Sat, 01 Jan 2022 00:00:00 GMThttp://hdl.handle.net/10852/945642022-01-01T00:00:00ZStochastic integrals and Gelfand integration in Fréchet spaces
http://hdl.handle.net/10852/94561
Stochastic integrals and Gelfand integration in Fréchet spaces
Benth, Fred Espen; Galimberti, Luca
We provide a detailed analysis of the Gelfand integral on Fréchet spaces, showing among other things a Vitali theorem, dominated convergence and a Fubini result. Furthermore, the Gelfand integral commutes with linear operators. The Skorohod integral is conveniently expressed in terms of a Gelfand integral on Hida distribution space, which forms our prime motivation and example. We extend several results of Skorohod integrals to a general class of pathwise Gelfand integrals. For example, we provide generalizations of the Hida–Malliavin derivative and extend the integration-by-parts formula in Malliavin Calculus. A Fubini-result is also shown, based on the commutative property of Gelfand integrals with linear operators. Finally, our studies give the motivation for two existing definitions of stochastic Volterra integration in Hida space.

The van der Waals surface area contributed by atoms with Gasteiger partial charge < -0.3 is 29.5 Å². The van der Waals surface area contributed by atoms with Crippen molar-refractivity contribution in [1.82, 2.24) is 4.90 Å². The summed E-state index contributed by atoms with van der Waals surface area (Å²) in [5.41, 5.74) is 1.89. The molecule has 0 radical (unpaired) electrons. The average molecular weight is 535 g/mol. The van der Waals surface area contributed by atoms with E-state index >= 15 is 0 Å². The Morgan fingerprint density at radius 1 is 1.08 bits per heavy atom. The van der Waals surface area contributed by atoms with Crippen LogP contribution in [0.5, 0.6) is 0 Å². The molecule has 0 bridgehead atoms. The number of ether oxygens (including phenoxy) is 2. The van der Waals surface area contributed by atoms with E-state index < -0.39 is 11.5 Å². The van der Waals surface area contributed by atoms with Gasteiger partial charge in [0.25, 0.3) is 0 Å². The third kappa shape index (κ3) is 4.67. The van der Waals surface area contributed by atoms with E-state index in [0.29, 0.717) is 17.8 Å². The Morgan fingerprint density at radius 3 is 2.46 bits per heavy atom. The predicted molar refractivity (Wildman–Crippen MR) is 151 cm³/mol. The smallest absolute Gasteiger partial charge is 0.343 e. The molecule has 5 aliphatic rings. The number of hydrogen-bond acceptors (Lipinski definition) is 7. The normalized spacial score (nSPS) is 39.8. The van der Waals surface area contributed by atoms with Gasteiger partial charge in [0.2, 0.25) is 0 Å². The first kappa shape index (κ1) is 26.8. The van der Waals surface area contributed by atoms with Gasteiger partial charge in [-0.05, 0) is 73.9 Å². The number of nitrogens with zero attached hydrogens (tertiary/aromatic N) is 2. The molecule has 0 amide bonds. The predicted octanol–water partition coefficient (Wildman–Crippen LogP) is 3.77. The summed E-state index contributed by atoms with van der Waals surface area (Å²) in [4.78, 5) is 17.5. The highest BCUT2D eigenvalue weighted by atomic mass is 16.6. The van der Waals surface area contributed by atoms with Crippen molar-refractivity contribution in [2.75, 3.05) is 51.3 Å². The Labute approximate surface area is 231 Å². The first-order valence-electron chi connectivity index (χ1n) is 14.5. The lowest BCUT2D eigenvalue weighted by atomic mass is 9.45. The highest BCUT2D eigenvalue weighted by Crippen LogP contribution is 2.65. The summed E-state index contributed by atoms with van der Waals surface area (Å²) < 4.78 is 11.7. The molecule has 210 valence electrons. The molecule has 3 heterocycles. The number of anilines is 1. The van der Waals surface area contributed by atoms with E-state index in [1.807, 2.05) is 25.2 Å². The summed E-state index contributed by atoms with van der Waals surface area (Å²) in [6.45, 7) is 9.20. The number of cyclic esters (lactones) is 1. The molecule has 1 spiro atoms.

Sat, 01 Jan 2022 00:00:00 GMThttp://hdl.handle.net/10852/945612022-01-01T00:00:00ZDynamic density functional theory for the charging of electric double layer capacitors
http://hdl.handle.net/10852/94553
Dynamic density functional theory for the charging of electric double layer capacitors
Ma, Ke; Janssen, Mathijs Adriaan; Lian, Cheng; Van Roij, René